Dave the motorhome is steeling himself for another freezing night at Camping Chapella just outside Cinuos-chel in East Switzerland (N46.63209 E10.01435). This really is my kind of campsite: no marked-out places, pretty much in the middle of no-where, fire pits dotted about, surrounded by snow-covered mountains and within a few steps of a young, impressionable river Inn.
As soon as yesterday’s sun line slipped upwards into space from the rocky slope opposite us, the temperature went south. With the exception of a few chilly nights in the Atlas mountains, we’ve seen positive temperatures on our digital thermometer for over a year now. The camp site owner gently admonished me yesterday for turning off a running tap into a trough: it would freeze otherwise.
We’d read a few things about people living in motorhomes in sub-zero temperatures and although it only got a few degrees under yesterday we unveiled our full anti-chillyness armoury:
An 800W halogen heater ran silently all night, glowing manically from its position on top of the cooker
As the above only heats the air and not the water boiler, cold water tank and cupboards, we also ran Dave’s blown air heating all night, on a low setting, which pumps warm air through all these nooks and crannies
Our external silver screens and skylight screen went on, plunging us into darkness even before the light fully failed and grabbed greedily at the remaining heat in here
Ju’s black-out and thermal curtain linings were drawn
And we were ready for battle!
Just before beddy byes, I nipped out with Charlie and looked up. Gaping at the edge of the galaxy that is the Milky Way, I wished I had the capability to capture the sight, it’s simply astonishingly beautiful. Shivers drove me back into Dave where I defrosted in an instance. Come 8:15am, the LCD screen read 19 degrees C, maybe we’d gone a bit over the top, but we stayed lovely and warm all night and Dave hasn’t dropped to pieces.
Today we took the bus to Zuoz, a village further west along the valley towards St Moritz, riding in style with only a single other person for company. The bus driver sported a pair of mirrored aviator glasses, resembling something from a later Terminator movie. He was friendly though, helping us out with our dodgy German (which for all we know he may not have spoken, only 50% of the population around here do, the others speak Italian and Romansh). In fact, everyone we met today was friendly towards us, starting with the chap on the camp site letting me pet his wolf-like pooches, and continuing with the old fella speeding along on roller blades, the wee old lady who Ju helped with her trolley on and off the bus, the super-helpful Tourist Information office folks and umpteen people smiling and saying ‘hello’ in umpteen languages.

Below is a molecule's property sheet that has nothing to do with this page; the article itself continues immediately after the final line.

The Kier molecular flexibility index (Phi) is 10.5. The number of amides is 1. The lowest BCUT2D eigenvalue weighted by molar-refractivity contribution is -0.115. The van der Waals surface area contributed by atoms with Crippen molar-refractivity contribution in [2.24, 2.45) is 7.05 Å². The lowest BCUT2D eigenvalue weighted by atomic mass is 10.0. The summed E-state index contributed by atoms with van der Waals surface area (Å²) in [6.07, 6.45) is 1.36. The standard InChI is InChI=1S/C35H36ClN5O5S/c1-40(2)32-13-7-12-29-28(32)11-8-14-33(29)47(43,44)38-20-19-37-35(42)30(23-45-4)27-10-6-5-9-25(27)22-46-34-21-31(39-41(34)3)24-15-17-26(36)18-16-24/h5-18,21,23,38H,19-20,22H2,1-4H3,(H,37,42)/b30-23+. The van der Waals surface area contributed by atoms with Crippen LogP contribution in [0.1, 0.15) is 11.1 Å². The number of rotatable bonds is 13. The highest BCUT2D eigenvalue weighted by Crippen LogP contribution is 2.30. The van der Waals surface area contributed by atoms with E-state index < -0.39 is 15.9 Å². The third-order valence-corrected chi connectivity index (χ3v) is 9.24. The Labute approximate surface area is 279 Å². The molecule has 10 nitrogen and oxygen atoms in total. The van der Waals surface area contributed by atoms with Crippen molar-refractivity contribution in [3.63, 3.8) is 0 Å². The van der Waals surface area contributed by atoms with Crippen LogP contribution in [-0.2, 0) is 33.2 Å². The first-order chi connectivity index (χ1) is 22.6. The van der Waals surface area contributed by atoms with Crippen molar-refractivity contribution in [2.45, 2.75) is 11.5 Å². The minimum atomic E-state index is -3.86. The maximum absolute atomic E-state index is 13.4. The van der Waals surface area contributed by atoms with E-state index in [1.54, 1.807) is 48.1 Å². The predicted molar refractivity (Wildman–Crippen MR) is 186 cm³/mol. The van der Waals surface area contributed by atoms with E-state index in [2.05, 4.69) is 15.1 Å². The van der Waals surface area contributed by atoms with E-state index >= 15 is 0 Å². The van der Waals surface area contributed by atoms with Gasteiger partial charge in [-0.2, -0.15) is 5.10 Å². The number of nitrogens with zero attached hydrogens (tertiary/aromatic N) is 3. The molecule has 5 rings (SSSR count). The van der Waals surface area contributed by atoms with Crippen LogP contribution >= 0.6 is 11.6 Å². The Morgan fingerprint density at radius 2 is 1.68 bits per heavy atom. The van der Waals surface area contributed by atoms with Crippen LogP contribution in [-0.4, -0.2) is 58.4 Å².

The bus took us along twisting, narrow roads, accelerating up cobbled slopes Dave has nightmares about and squeezing past lorries and houses. Narrowness has been a general theme today: the villages are well developed here, with new modern buildings crowding out the fifteenth century ones, but the roads remain tight. The men here all have to complete military service (afterwards keeping all their gear except ammo at home, ready to fend off, well, anyone I guess), and it seems to show in their discipline as they coolly compress a concrete mixer lorry past a chicane of cars, another lorry and stone shop wall, with no inches to spare. I was loving all this since, for once, it wasn’t me doing the squeezing and trying not to break into a sweat.
Zuoz is rather nice, if not the stunning picture postcard village the over-zealous guide book authors would have us believe. It’s a ski resort, and, looking at the dates painted carefully on the walls of older buildings, the tourism all seemed to kick off about 1925 when half of them were refurbished after 400 years of, presumably, falling apart. Cranes selfishly grabbed the views of the high mountains crowding along the valley side, while men shouted indecipherable instructions at each other from a half-built hotel.
Lorries, vans and cars tootled about the place, proving there is actually life here out of season, apart from between 1 and 2pm, when the few shops close and all grinds to a halt.
We walked the village then out along the roller-blading route out past an unexpected 18 hole golf course, looking rather damp. Under a face-redening sun the early snow scattered back into the shadows and water poured off the roofs of working barns as we passed. They don’t seem to bother with drainpipes here, the water is just directed a suitable distance from the walls and allowed to fall on the ground. Kind of makes sense when you think about it? Almost horizontally-chilled out, Ju grabbed a loaf and we picked up the bus back, picking up a bus-load of hikers from the entrance to the Swiss National Park.
Back in Dave we’re tucking into a drop of Friday night vino from our slowly dwindling 5 litre stash, breathing in the warmth of our electric heater and contemplating nipping out to eye up the stars some more. Oh, what a feeling.
I think your photo of the cow shed shows something more equine than bovine, given the horse head and horseshoes. Great to see that your blogs have continued from where you finished, an entertaining read with a great insight into the world of “full-timing”. Keep going. Stay safe,stay warm.
There are people in the UK with wood burning stoves that camp, usuakky a teepee with a steel shield built onto the roof for the flue. I have a frienf who regulary does winter jaunts http://www.songofthepaddle.co.uk/teepee1.jpg